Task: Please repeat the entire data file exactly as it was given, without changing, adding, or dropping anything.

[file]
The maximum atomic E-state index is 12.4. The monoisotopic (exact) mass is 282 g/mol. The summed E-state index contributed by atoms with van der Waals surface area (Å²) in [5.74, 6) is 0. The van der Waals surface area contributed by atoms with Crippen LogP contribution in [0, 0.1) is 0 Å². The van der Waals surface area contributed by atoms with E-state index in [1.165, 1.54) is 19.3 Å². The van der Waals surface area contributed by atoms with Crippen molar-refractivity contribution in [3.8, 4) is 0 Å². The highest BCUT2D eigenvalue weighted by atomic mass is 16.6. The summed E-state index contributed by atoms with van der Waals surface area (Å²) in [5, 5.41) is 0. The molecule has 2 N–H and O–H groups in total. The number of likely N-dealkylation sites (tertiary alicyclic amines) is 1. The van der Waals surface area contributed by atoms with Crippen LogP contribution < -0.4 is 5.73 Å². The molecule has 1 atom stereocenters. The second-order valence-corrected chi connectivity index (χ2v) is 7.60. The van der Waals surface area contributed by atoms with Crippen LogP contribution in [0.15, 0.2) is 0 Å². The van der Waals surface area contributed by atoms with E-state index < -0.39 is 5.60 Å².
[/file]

The maximum atomic E-state index is 12.4. The monoisotopic (exact) mass is 282 g/mol. The summed E-state index contributed by atoms with van der Waals surface area (Å²) in [5.74, 6) is 0. The van der Waals surface area contributed by atoms with Crippen LogP contribution in [0, 0.1) is 0 Å². The van der Waals surface area contributed by atoms with E-state index in [1.165, 1.54) is 19.3 Å². The van der Waals surface area contributed by atoms with Crippen molar-refractivity contribution in [3.8, 4) is 0 Å². The highest BCUT2D eigenvalue weighted by atomic mass is 16.6. The summed E-state index contributed by atoms with van der Waals surface area (Å²) in [5, 5.41) is 0. The molecule has 2 N–H and O–H groups in total. The number of likely N-dealkylation sites (tertiary alicyclic amines) is 1. The van der Waals surface area contributed by atoms with Crippen LogP contribution < -0.4 is 5.73 Å². The molecule has 1 atom stereocenters. The second-order valence-corrected chi connectivity index (χ2v) is 7.60. The van der Waals surface area contributed by atoms with Crippen LogP contribution in [0.15, 0.2) is 0 Å². The van der Waals surface area contributed by atoms with E-state index < -0.39 is 5.60 Å².